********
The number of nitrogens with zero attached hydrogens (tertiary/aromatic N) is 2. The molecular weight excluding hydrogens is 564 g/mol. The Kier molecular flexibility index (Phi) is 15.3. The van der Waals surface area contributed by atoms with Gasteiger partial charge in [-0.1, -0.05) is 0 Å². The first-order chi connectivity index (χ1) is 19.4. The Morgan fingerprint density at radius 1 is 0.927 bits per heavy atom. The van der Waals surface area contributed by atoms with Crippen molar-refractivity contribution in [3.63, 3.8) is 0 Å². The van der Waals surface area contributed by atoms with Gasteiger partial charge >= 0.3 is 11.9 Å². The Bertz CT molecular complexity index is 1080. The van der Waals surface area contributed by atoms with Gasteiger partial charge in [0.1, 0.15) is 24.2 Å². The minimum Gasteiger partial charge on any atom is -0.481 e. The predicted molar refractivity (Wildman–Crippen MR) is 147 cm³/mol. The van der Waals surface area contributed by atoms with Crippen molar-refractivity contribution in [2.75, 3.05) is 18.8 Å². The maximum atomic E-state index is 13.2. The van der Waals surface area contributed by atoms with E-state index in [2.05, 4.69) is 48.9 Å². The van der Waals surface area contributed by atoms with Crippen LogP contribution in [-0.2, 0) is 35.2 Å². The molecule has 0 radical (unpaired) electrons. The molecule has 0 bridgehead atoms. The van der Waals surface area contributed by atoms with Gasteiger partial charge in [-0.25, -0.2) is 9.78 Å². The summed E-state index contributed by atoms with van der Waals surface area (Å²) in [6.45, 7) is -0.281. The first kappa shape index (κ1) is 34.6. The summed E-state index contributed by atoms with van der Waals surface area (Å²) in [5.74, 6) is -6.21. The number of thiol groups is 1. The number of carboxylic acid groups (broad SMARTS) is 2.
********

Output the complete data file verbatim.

The number of nitrogens with zero attached hydrogens (tertiary/aromatic N) is 2. The molecular weight excluding hydrogens is 564 g/mol. The Kier molecular flexibility index (Phi) is 15.3. The van der Waals surface area contributed by atoms with Gasteiger partial charge in [-0.1, -0.05) is 0 Å². The first-order chi connectivity index (χ1) is 19.4. The Morgan fingerprint density at radius 1 is 0.927 bits per heavy atom. The van der Waals surface area contributed by atoms with Crippen molar-refractivity contribution in [3.63, 3.8) is 0 Å². The van der Waals surface area contributed by atoms with Gasteiger partial charge >= 0.3 is 11.9 Å². The Bertz CT molecular complexity index is 1080. The van der Waals surface area contributed by atoms with Gasteiger partial charge in [0.1, 0.15) is 24.2 Å². The minimum Gasteiger partial charge on any atom is -0.481 e. The predicted molar refractivity (Wildman–Crippen MR) is 147 cm³/mol. The van der Waals surface area contributed by atoms with Crippen molar-refractivity contribution in [2.75, 3.05) is 18.8 Å². The maximum atomic E-state index is 13.2. The van der Waals surface area contributed by atoms with E-state index in [2.05, 4.69) is 48.9 Å². The van der Waals surface area contributed by atoms with Crippen LogP contribution in [-0.2, 0) is 35.2 Å². The molecule has 0 radical (unpaired) electrons. The molecule has 0 bridgehead atoms. The van der Waals surface area contributed by atoms with Gasteiger partial charge in [-0.25, -0.2) is 9.78 Å². The summed E-state index contributed by atoms with van der Waals surface area (Å²) in [6.45, 7) is -0.281. The first kappa shape index (κ1) is 34.6. The summed E-state index contributed by atoms with van der Waals surface area (Å²) in [5.74, 6) is -6.21. The number of thiol groups is 1. The number of carboxylic acid groups (broad SMARTS) is 2.